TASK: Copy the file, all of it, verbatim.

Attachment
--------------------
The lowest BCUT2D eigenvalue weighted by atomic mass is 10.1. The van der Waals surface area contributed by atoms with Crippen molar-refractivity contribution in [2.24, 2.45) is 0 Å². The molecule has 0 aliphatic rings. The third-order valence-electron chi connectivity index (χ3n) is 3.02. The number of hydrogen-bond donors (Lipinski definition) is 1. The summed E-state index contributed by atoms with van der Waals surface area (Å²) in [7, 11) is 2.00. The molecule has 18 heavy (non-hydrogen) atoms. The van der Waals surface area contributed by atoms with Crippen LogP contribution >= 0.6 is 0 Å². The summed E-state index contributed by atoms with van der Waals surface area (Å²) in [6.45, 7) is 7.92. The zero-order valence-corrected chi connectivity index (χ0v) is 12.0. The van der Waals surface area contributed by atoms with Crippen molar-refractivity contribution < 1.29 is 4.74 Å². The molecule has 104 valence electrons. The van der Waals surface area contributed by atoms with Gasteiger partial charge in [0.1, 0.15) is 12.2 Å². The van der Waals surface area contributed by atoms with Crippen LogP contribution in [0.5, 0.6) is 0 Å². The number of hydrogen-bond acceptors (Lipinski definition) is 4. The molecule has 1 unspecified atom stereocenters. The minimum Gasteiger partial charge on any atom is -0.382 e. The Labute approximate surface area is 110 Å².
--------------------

The lowest BCUT2D eigenvalue weighted by atomic mass is 10.1. The van der Waals surface area contributed by atoms with Crippen molar-refractivity contribution in [2.24, 2.45) is 0 Å². The molecule has 0 aliphatic rings. The third-order valence-electron chi connectivity index (χ3n) is 3.02. The number of hydrogen-bond donors (Lipinski definition) is 1. The summed E-state index contributed by atoms with van der Waals surface area (Å²) in [7, 11) is 2.00. The molecule has 18 heavy (non-hydrogen) atoms. The van der Waals surface area contributed by atoms with Crippen LogP contribution >= 0.6 is 0 Å². The summed E-state index contributed by atoms with van der Waals surface area (Å²) in [6.45, 7) is 7.92. The zero-order valence-corrected chi connectivity index (χ0v) is 12.0. The van der Waals surface area contributed by atoms with Crippen molar-refractivity contribution < 1.29 is 4.74 Å². The molecule has 104 valence electrons. The van der Waals surface area contributed by atoms with Gasteiger partial charge in [0.1, 0.15) is 12.2 Å². The van der Waals surface area contributed by atoms with Crippen LogP contribution in [0.5, 0.6) is 0 Å². The number of hydrogen-bond acceptors (Lipinski definition) is 4. The molecule has 1 unspecified atom stereocenters. The minimum Gasteiger partial charge on any atom is -0.382 e. The Labute approximate surface area is 110 Å².